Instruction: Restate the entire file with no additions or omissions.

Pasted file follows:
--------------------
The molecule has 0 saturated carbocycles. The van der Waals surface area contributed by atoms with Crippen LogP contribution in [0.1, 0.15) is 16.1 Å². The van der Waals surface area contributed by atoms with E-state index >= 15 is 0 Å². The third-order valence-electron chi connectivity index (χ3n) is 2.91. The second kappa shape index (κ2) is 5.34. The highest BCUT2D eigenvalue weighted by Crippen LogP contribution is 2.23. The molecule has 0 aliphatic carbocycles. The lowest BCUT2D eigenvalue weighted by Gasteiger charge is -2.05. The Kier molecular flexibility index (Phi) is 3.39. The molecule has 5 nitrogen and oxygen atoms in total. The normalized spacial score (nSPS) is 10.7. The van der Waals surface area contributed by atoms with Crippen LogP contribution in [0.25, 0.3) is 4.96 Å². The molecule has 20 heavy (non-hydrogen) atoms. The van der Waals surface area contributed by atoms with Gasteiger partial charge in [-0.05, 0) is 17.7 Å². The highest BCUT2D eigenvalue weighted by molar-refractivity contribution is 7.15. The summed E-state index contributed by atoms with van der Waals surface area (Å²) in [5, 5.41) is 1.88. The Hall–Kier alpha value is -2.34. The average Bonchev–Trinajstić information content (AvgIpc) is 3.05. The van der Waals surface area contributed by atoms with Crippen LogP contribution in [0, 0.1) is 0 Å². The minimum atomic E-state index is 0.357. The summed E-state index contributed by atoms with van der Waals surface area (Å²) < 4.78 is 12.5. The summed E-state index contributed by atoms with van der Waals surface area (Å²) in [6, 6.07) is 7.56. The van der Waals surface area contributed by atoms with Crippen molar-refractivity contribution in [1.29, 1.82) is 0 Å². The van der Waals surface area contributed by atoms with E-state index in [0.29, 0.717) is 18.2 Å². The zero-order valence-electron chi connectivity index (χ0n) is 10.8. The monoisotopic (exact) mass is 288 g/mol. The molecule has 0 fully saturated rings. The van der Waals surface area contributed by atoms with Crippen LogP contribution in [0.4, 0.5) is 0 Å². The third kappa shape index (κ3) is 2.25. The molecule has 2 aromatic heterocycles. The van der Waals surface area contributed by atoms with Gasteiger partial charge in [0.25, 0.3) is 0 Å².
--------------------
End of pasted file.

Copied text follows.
The molecule has 0 saturated carbocycles. The van der Waals surface area contributed by atoms with Crippen LogP contribution in [0.1, 0.15) is 16.1 Å². The van der Waals surface area contributed by atoms with E-state index >= 15 is 0 Å². The third-order valence-electron chi connectivity index (χ3n) is 2.91. The second kappa shape index (κ2) is 5.34. The highest BCUT2D eigenvalue weighted by Crippen LogP contribution is 2.23. The molecule has 0 aliphatic carbocycles. The lowest BCUT2D eigenvalue weighted by Gasteiger charge is -2.05. The Kier molecular flexibility index (Phi) is 3.39. The molecule has 5 nitrogen and oxygen atoms in total. The normalized spacial score (nSPS) is 10.7. The van der Waals surface area contributed by atoms with Crippen LogP contribution in [0.25, 0.3) is 4.96 Å². The molecule has 20 heavy (non-hydrogen) atoms. The van der Waals surface area contributed by atoms with Gasteiger partial charge in [-0.05, 0) is 17.7 Å². The highest BCUT2D eigenvalue weighted by molar-refractivity contribution is 7.15. The summed E-state index contributed by atoms with van der Waals surface area (Å²) in [5, 5.41) is 1.88. The Hall–Kier alpha value is -2.34. The average Bonchev–Trinajstić information content (AvgIpc) is 3.05. The van der Waals surface area contributed by atoms with Crippen LogP contribution in [0, 0.1) is 0 Å². The minimum atomic E-state index is 0.357. The summed E-state index contributed by atoms with van der Waals surface area (Å²) < 4.78 is 12.5. The summed E-state index contributed by atoms with van der Waals surface area (Å²) in [6, 6.07) is 7.56. The van der Waals surface area contributed by atoms with Crippen molar-refractivity contribution in [1.29, 1.82) is 0 Å². The van der Waals surface area contributed by atoms with E-state index in [0.29, 0.717) is 18.2 Å². The zero-order valence-electron chi connectivity index (χ0n) is 10.8. The monoisotopic (exact) mass is 288 g/mol. The molecule has 0 fully saturated rings. The van der Waals surface area contributed by atoms with Crippen LogP contribution in [0.4, 0.5) is 0 Å². The third kappa shape index (κ3) is 2.25. The molecule has 2 aromatic heterocycles. The van der Waals surface area contributed by atoms with Gasteiger partial charge in [0.25, 0.3) is 0 Å².